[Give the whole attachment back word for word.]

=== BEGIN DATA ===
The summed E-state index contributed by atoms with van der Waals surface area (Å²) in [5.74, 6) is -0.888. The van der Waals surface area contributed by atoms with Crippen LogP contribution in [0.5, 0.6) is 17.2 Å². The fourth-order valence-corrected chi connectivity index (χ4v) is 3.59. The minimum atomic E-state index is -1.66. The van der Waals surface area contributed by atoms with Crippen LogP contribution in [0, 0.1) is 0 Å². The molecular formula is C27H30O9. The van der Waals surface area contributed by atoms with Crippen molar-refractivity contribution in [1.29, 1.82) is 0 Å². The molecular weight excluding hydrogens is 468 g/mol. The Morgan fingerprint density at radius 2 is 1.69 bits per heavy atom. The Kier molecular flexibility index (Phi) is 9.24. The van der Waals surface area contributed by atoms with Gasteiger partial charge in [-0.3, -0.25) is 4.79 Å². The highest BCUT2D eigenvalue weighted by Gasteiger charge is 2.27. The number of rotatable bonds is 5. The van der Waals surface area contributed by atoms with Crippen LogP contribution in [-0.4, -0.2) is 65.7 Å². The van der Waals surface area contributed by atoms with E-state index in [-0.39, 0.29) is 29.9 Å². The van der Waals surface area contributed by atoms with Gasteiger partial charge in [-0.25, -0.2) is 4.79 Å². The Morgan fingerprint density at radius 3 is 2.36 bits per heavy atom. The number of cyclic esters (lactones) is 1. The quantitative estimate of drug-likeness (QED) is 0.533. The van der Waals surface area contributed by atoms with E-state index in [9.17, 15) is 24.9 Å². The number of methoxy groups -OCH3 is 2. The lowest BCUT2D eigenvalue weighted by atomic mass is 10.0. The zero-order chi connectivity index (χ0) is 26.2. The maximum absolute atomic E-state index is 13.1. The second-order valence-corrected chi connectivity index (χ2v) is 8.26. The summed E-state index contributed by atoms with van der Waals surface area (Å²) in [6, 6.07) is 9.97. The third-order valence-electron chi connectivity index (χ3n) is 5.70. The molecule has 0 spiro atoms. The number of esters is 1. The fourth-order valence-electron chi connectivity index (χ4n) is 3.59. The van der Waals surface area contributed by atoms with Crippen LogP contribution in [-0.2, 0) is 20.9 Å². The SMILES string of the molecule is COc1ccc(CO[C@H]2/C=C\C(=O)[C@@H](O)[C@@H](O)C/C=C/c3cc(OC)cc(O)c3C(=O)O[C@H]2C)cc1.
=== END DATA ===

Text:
The summed E-state index contributed by atoms with van der Waals surface area (Å²) in [5.74, 6) is -0.888. The van der Waals surface area contributed by atoms with Crippen LogP contribution in [0.5, 0.6) is 17.2 Å². The fourth-order valence-corrected chi connectivity index (χ4v) is 3.59. The minimum atomic E-state index is -1.66. The van der Waals surface area contributed by atoms with Crippen LogP contribution in [0, 0.1) is 0 Å². The molecular formula is C27H30O9. The van der Waals surface area contributed by atoms with Crippen molar-refractivity contribution in [1.29, 1.82) is 0 Å². The molecular weight excluding hydrogens is 468 g/mol. The Morgan fingerprint density at radius 2 is 1.69 bits per heavy atom. The Kier molecular flexibility index (Phi) is 9.24. The van der Waals surface area contributed by atoms with Gasteiger partial charge in [-0.3, -0.25) is 4.79 Å². The highest BCUT2D eigenvalue weighted by Gasteiger charge is 2.27. The number of rotatable bonds is 5. The van der Waals surface area contributed by atoms with Crippen LogP contribution in [-0.4, -0.2) is 65.7 Å². The van der Waals surface area contributed by atoms with E-state index in [-0.39, 0.29) is 29.9 Å². The van der Waals surface area contributed by atoms with Gasteiger partial charge in [-0.25, -0.2) is 4.79 Å². The Morgan fingerprint density at radius 3 is 2.36 bits per heavy atom. The number of cyclic esters (lactones) is 1. The quantitative estimate of drug-likeness (QED) is 0.533. The van der Waals surface area contributed by atoms with E-state index in [9.17, 15) is 24.9 Å². The number of methoxy groups -OCH3 is 2. The lowest BCUT2D eigenvalue weighted by atomic mass is 10.0. The zero-order chi connectivity index (χ0) is 26.2. The maximum absolute atomic E-state index is 13.1. The second-order valence-corrected chi connectivity index (χ2v) is 8.26. The summed E-state index contributed by atoms with van der Waals surface area (Å²) in [6, 6.07) is 9.97. The third-order valence-electron chi connectivity index (χ3n) is 5.70. The molecule has 0 spiro atoms. The number of esters is 1. The fourth-order valence-electron chi connectivity index (χ4n) is 3.59. The van der Waals surface area contributed by atoms with Crippen LogP contribution in [-0.2, 0) is 20.9 Å². The SMILES string of the molecule is COc1ccc(CO[C@H]2/C=C\C(=O)[C@@H](O)[C@@H](O)C/C=C/c3cc(OC)cc(O)c3C(=O)O[C@H]2C)cc1.